It is easy to blame racial inequality in the United States on "bad choices" of Black people. If the "problem" is their "bad choices," that means the economic and political system is basically sound and people who are doing okay, both Black and White, can credit themselves for their "good choices."
The book should be required reading by members of the media. It might get them to think twice as they are preparing what will be endless columns on Clinton until the election.
Tonight on PBS, I'm joined by three-time Pulitzer Prize-winner Thomas Friedman. In July, the influential New York Times columnist and bestselling author sat down for an exclusive interview with President Obama.
I know that doing something as seemingly small as telling the truth has a ripple effect. Change is often slow and deliberate, but it can happen if we speak up.
Suburban Jungle is an award-winning, first-of-its-kind service that has been featured in major media outlets including The New York Times, ...
In New York City, Trinity Church is organizing a theological conference scheduled for January 2016 that will examine "racial issues of our time, including structural racism, mass incarceration, and policy change." In preparation for the conference, Trinity is producing a video examining its relationship with slavery and the slave trade during the 17th, 18th and 19th centuries.
I want to focus on one troubling truism that research has unfortunately made quasi-axiomatic: It's not the deployments -- their intensity, their frequency, or their number -- that contribute to the epidemic of military suicide.
In America, as we move into the parades of Columbus Day and Veterans' Day (and of course the sales!) we tend to look down on looking within at the mistakes we have made, lived through, voted for, and those that came before us.
Criticize Big Tech all you want. These companies certainly aren't above reproach. It just helps if you don't let your ideology overlook important little things like facts.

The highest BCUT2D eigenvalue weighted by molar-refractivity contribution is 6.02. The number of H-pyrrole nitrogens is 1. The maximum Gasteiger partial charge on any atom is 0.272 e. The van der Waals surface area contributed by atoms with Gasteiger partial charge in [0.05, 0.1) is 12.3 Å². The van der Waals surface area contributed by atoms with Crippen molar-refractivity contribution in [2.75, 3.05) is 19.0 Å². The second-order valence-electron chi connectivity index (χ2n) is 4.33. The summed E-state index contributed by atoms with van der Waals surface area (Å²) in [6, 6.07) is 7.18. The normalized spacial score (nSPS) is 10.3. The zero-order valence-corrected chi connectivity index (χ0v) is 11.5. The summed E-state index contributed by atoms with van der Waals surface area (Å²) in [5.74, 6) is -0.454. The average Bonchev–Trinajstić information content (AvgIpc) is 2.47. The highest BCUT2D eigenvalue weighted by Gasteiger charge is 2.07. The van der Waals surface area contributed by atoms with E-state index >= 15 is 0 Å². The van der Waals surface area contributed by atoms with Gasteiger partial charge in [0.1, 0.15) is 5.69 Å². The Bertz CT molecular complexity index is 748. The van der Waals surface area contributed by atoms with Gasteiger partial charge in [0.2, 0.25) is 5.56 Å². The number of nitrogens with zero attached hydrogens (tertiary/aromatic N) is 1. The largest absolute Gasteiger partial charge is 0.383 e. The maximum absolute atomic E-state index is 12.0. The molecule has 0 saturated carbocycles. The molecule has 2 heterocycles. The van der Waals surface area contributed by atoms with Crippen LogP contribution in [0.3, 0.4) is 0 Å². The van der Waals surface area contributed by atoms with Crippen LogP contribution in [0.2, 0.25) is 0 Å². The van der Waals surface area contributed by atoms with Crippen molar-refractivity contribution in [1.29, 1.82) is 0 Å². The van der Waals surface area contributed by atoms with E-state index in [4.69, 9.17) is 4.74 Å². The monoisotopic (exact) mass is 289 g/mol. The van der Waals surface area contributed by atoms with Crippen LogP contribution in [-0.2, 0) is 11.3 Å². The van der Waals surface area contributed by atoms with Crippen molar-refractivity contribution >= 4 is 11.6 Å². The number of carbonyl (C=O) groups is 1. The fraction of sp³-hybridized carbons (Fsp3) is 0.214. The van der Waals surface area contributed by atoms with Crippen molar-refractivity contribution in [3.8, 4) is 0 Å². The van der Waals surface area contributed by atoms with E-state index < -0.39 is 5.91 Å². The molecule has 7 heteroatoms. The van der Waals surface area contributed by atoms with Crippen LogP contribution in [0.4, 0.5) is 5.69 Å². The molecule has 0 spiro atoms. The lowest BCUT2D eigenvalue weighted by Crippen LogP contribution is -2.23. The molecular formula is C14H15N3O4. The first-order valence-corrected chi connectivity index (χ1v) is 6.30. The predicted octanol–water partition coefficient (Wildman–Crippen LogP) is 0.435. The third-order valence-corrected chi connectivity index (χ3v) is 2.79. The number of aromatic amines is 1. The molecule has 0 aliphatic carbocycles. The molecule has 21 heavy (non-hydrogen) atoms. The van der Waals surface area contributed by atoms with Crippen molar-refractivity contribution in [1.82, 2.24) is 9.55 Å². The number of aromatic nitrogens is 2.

By any reasonable standard of what constitutes acceptable public discourse, Donald Trump's presidential campaign should have ended on Wednesday at about 10:50 p.m. That's when he set his extravagantly sprayed hair on fire by indulging in some truly dangerous myths about vaccines.
In a New York Times op-ed, Princeton University History Professor Sean Wilentz disputed claims that United States Constitution was a pro-slavery document.
Support of Israel used to be a bipartisan cause and while it remains true that Democrats and Republicans still heavily support Israel, some rifts have developed. The conflict has widened as every Republican in the House of Representatives, except one, voted against the Iran deal.
In the industries of influence -- from advertising to sales, marketing, PR, politics and even counter intelligence -- we are coming to understand that the time-honored model of mitigation is a prescription for failure and that reasoned and public prosecution is the better route.
In a recent New York Times article, "Your Brain, Your Disease, Your Self," authors Nina Strohminger and Shaun Nichols state that the most powerful pre...
Even with all of the challenges that come with such a decision, Vice President Biden has faced more daunting obstacles many times before in his life.
It's true Trump's candidacy has for the most part shied away from the touchy birther issue this year. But it's also true that it was his bizarre birther campaign that catapulted Trump to Republican stardom in 2011.